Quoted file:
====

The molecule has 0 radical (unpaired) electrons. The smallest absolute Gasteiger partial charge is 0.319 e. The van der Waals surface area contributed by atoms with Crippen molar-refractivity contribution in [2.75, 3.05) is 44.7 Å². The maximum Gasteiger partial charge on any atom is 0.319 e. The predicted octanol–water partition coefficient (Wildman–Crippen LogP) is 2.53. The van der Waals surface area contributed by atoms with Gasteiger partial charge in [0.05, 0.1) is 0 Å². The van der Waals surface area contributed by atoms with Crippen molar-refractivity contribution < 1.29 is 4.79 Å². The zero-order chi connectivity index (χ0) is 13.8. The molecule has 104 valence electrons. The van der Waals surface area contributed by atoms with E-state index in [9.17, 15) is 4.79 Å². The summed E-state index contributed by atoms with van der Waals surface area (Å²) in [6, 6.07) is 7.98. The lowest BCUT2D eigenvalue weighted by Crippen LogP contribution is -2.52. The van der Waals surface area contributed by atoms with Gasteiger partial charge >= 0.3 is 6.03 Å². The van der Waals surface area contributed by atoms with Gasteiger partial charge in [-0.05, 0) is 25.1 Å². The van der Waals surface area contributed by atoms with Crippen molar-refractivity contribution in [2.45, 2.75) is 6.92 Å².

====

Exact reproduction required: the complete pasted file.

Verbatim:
The molecule has 0 radical (unpaired) electrons. The smallest absolute Gasteiger partial charge is 0.319 e. The van der Waals surface area contributed by atoms with Crippen molar-refractivity contribution in [2.75, 3.05) is 44.7 Å². The maximum Gasteiger partial charge on any atom is 0.319 e. The predicted octanol–water partition coefficient (Wildman–Crippen LogP) is 2.53. The van der Waals surface area contributed by atoms with Gasteiger partial charge in [0.05, 0.1) is 0 Å². The van der Waals surface area contributed by atoms with Crippen molar-refractivity contribution < 1.29 is 4.79 Å². The zero-order chi connectivity index (χ0) is 13.8. The molecule has 104 valence electrons. The van der Waals surface area contributed by atoms with E-state index in [9.17, 15) is 4.79 Å². The summed E-state index contributed by atoms with van der Waals surface area (Å²) in [6, 6.07) is 7.98. The lowest BCUT2D eigenvalue weighted by Crippen LogP contribution is -2.52. The van der Waals surface area contributed by atoms with Gasteiger partial charge >= 0.3 is 6.03 Å². The van der Waals surface area contributed by atoms with Gasteiger partial charge in [-0.05, 0) is 25.1 Å². The van der Waals surface area contributed by atoms with Crippen molar-refractivity contribution in [2.45, 2.75) is 6.92 Å².